Picking up on the pickleball craze

The “poc-poc” sound of pickleball can now be heard from Caribbean resorts to European river cruises and everywhere in between, as the industry serves up ways for travelers to participate in the growing sport.

To describe pickleball as merely popular these days would be an understatement.

Seemingly overnight, the racket sport, which combines elements of badminton, tennis and pingpong, has gone from niche recreational pastime to a veritable athletic empire, complete with its own professional leagues, celebrity investors and even a Stephen Colbert-hosted sports comedy special, called “Pickled,” that aired on CBS late last year. 

Connor Pardoe, CEO and founder of the Professional Pickleball Association (PPA) and its PPA Tour professional and amateur pickleball competition, credits the sport’s meteoric rise to three key factors: It’s something almost anyone can do, it’s inexpensive to start playing and building a court is easy and can be done “almost anywhere.”

That last point may be why pickleball has caught on as much — and as quickly — as it has in travel.

Anywhere includes hotels and resorts, which have aggressively added pickleball courts in recent years and are now building more robust programming around the sport. Ocean and river cruise lines are also jumping in, carving out space on ships for pickleball courts. And travel advisors are discovering that some clients are clamoring for pickleball-focused trips.

“A lot of brands and companies want to be first movers in this space and have seen an awesome opportunity to jump in with this sport,” Pardoe said. “And no one really knows where the ceiling is yet.”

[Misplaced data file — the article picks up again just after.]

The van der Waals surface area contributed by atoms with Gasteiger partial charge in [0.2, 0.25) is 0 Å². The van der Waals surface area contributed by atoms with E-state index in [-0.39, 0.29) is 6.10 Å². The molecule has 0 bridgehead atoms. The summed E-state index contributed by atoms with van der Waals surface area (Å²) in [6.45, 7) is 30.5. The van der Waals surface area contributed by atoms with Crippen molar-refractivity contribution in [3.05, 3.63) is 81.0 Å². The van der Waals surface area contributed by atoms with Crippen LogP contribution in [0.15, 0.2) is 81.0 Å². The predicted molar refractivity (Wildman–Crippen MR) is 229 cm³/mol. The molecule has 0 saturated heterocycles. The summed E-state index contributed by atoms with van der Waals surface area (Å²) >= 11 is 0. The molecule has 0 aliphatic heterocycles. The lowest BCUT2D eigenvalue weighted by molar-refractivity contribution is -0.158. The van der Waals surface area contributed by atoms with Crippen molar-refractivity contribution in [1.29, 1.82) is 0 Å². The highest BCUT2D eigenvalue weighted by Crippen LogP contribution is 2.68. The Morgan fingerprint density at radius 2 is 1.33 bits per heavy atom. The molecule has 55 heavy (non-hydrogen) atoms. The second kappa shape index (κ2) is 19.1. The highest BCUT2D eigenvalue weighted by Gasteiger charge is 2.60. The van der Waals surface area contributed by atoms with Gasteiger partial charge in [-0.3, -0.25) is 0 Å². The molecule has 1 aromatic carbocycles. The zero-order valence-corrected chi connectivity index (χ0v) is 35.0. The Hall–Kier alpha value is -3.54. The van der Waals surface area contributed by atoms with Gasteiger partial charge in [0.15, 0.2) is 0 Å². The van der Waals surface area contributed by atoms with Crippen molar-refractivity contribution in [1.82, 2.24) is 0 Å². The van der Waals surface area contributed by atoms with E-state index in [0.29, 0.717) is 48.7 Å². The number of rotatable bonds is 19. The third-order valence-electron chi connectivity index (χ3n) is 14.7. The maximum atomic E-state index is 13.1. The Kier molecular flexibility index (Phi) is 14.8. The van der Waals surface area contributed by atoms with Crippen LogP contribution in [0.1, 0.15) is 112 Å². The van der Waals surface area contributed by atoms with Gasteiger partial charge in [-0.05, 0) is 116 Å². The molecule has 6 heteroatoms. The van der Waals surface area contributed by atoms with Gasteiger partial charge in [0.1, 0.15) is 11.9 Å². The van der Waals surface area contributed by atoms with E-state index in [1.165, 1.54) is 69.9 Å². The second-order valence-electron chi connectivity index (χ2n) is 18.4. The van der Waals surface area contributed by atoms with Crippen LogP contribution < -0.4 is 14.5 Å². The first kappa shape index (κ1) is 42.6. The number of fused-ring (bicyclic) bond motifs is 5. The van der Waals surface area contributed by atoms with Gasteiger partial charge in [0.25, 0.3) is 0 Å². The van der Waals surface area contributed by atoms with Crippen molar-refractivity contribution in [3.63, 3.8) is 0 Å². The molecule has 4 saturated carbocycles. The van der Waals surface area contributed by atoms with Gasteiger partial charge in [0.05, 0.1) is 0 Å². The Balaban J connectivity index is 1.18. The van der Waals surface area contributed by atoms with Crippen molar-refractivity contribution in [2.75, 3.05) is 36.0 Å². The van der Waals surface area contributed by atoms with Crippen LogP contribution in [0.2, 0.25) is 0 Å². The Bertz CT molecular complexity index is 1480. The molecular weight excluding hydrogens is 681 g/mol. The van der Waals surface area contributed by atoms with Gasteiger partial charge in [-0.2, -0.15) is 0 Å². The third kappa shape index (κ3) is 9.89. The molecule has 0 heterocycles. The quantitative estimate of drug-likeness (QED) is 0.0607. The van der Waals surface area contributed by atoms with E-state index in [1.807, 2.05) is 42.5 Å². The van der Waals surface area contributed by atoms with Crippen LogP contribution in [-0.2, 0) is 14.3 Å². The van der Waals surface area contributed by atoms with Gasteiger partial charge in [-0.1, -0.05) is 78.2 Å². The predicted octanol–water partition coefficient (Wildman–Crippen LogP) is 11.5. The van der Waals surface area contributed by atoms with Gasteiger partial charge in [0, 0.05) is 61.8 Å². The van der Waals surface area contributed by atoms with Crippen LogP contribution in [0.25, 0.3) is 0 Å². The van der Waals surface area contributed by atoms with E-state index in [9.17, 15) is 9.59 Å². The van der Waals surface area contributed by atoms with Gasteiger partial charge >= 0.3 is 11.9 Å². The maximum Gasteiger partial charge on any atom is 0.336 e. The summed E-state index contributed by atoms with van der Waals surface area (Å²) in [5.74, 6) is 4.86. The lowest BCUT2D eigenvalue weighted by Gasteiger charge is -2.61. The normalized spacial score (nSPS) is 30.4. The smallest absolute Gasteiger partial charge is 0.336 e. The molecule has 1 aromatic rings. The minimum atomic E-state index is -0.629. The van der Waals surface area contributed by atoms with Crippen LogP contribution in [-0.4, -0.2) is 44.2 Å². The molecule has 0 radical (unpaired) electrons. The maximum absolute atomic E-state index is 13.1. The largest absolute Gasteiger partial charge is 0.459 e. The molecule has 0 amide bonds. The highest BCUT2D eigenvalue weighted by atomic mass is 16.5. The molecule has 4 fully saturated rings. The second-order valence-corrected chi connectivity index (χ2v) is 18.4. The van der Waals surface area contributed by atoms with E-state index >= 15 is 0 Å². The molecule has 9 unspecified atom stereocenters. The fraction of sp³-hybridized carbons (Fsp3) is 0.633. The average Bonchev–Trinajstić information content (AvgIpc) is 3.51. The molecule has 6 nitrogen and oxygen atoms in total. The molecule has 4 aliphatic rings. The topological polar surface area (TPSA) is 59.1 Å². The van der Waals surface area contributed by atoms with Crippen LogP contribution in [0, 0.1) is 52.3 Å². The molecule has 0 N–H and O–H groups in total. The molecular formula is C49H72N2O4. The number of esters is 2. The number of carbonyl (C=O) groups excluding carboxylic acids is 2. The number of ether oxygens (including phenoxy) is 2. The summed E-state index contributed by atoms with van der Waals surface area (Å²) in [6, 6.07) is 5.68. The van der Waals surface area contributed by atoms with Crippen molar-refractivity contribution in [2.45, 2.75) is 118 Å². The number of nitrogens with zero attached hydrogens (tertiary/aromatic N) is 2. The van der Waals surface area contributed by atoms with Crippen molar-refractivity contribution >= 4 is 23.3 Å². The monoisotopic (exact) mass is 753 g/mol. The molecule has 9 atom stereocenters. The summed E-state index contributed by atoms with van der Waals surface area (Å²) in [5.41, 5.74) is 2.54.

Pickleball checks in

Within the hospitality sector, pickleball courts are quickly becoming status quo.

Thanks to a growing number of properties adding ever more expansive pickleball facilities, several of the PPA’s largest events have been successfully hosted at resorts like the JW Marriott Phoenix Desert Ridge Resort & Spa and La Quinta Resort & Club in Palm Springs, Calif., in recent years. The PPA Tour tournaments typically host between 1,000 and 2,000 players per event.

“And our events have now gotten big enough that we’re at these resorts during peak season,” Pardoe said.

Even smaller properties are upping their game. The Tryall Club, a 91-villa luxury resort in Montego Bay, Jamaica, debuted a pair of pickleball courts in 2019 and has since added two more in response to higher-than-expected demand. The resort has also rolled out a pickleball concierge service to help outfit guests with paddles, balls and athletic attire; organize private pickleball coaching sessions; or coordinate with an on-site chef to craft a customized post-match meal.

“As the demand continues to increase, we continue to add new elements to [our] pickleball programming,” said Arla Vernon Gordon, the Tryall Club’s director of sales, marketing and communications. “One out of three guests ask about pickleball.”

Even villa and vacation rentals are making space for the sport, reports Willie Fernandez, chief marketing officer of private villa specialist Rental Escapes.

“We have some villas [that] have modified their backyard space to add a pickleball court to meet the demands of guests,” said Fernandez, who added that he first noticed requests for homes with courts or access to pickleball beginning to spike last summer.

One of the biggest hospitality players pouring significant investment into pickleball, however, is Margaritaville, which announced late last year that it had signed on as the title sponsor of the Major League Pickleball professional league, with the organization subsequently rebranded as MLP by Margaritaville. Margaritaville has also served as the title sponsor of the USA Pickleball National Championships since 2018, and it plans to launch a branded line of pro-level pickleball paddles this summer.

“The DNA of the sport and the Margaritaville brand are so similar,” said Tamara Baldanza-Dekker, Margaritaville’s chief marketing officer. “It doesn’t matter where you come from, what age you are, what color you are. Everyone just loves to play the sport; it’s fun, and it brings people together. So it’s a sport we really wanted to align ourselves with.”